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South Korea reviews tsunami response systems

In light of the strongest earthquake ever to hit Japan, Korea is reviewing its tsunami warning and seismic response systems.

According to the Korea Meteorological Administration and other seismologists, Korea would have at most 100 crucial minutes to evacuate citizens on the eastern coast before a tsunami hits land here, should an at least magnitude-7 quake strike western Japan.

Officials, however, said that time would be shortened after a stronger earthquake.

“Tsunamis have a characteristic of moving faster the greater the magnitude of the quake, and the depth of the ocean,” said a KMA official.

In preparation for such an event, the National Emergency Management Agency installed an earthquake response system and a tsunami warning system in 2009.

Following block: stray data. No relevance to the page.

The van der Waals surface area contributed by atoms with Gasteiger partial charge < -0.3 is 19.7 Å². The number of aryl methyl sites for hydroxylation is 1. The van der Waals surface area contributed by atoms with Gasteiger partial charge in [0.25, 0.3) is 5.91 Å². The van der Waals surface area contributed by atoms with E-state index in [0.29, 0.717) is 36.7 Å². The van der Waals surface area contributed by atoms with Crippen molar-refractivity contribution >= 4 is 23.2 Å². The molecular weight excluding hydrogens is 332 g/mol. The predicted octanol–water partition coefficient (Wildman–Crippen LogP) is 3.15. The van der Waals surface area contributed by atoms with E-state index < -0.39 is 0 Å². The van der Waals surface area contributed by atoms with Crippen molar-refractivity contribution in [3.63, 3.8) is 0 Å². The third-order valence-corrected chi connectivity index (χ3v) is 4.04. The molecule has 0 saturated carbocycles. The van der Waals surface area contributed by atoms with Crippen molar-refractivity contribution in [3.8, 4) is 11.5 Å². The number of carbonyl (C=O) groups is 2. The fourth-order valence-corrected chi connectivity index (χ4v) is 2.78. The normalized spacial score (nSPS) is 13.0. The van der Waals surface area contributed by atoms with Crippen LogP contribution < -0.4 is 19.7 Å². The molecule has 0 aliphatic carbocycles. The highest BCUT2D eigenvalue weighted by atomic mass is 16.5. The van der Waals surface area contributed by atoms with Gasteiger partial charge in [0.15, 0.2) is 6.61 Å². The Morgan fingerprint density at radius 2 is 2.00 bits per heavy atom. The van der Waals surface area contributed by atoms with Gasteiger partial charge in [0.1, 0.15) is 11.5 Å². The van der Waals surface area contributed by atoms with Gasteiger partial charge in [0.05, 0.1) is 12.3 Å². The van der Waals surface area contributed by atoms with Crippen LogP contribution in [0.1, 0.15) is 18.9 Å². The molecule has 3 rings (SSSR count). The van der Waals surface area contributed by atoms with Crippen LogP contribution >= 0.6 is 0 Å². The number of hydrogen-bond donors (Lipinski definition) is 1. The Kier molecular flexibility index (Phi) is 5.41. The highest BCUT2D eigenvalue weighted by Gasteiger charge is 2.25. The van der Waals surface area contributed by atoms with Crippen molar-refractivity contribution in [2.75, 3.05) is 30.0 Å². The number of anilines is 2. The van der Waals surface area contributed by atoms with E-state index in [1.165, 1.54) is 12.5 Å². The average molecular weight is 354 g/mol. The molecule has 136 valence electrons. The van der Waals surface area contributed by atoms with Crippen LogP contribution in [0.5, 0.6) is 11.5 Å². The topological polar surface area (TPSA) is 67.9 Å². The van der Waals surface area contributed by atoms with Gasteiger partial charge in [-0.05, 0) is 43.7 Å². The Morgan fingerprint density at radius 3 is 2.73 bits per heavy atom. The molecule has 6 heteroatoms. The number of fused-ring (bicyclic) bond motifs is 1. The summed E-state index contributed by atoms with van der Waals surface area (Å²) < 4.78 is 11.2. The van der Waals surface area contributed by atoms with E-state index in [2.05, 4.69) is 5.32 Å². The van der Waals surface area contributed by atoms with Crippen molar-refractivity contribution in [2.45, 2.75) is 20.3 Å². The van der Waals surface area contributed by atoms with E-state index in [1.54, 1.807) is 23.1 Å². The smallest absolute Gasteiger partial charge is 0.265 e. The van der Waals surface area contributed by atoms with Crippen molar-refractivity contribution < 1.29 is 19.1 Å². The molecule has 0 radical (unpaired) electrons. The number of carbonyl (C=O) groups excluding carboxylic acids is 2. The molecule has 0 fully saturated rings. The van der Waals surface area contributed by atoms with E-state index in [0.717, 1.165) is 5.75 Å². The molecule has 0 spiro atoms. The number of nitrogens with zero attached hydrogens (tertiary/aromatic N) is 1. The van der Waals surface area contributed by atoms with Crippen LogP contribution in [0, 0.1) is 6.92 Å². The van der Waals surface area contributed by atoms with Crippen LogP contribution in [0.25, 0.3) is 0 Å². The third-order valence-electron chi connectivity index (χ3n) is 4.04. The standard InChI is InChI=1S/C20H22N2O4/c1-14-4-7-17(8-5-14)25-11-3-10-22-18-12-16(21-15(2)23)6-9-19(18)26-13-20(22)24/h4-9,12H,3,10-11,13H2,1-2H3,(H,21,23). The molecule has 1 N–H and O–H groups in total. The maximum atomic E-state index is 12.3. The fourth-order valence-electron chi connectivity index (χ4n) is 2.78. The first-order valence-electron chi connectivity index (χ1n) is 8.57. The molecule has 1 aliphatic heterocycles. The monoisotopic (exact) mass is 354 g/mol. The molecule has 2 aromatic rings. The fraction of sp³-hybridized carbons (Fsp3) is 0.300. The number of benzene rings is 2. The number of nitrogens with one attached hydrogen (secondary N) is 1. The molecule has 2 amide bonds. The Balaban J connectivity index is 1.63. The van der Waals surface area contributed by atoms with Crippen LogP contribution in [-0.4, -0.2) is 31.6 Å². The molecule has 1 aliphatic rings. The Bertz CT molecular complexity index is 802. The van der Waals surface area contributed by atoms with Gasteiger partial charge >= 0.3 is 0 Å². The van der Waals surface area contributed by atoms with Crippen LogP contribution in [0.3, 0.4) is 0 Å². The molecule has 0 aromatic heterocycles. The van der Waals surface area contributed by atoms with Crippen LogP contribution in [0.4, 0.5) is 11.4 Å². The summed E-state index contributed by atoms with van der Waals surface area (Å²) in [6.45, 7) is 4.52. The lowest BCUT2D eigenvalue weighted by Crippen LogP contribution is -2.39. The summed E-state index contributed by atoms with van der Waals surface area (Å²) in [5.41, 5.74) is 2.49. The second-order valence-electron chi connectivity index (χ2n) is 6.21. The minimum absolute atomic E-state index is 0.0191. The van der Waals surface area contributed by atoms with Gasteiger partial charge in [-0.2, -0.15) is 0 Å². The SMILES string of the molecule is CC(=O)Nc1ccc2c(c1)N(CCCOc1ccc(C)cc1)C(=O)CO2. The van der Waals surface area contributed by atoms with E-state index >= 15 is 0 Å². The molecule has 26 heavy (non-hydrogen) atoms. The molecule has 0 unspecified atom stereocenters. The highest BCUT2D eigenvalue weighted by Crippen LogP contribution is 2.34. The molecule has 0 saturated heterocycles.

In the event of a destructive quake, the government agency will dispatch the fire department, police and military to rescue survivors and relocate displaced citizens after determining the scale of damage.

The government also has in place 238 tsunami alert systems in over 33 administrative districts in seven provinces and cities. They are also prepared to evacuate citizens living in those areas in the 1 hour and 30 minutes.

In 1993, a tsunami roughly 2.7 meters in height reached Korea’s east coast 112 minutes after a magnitude 7.8 quake struck off the coast of Japan’s Okushiri Island, Hokkaido Prefecture.

By Robert Lee (rjmlee@heraldcorp.com)
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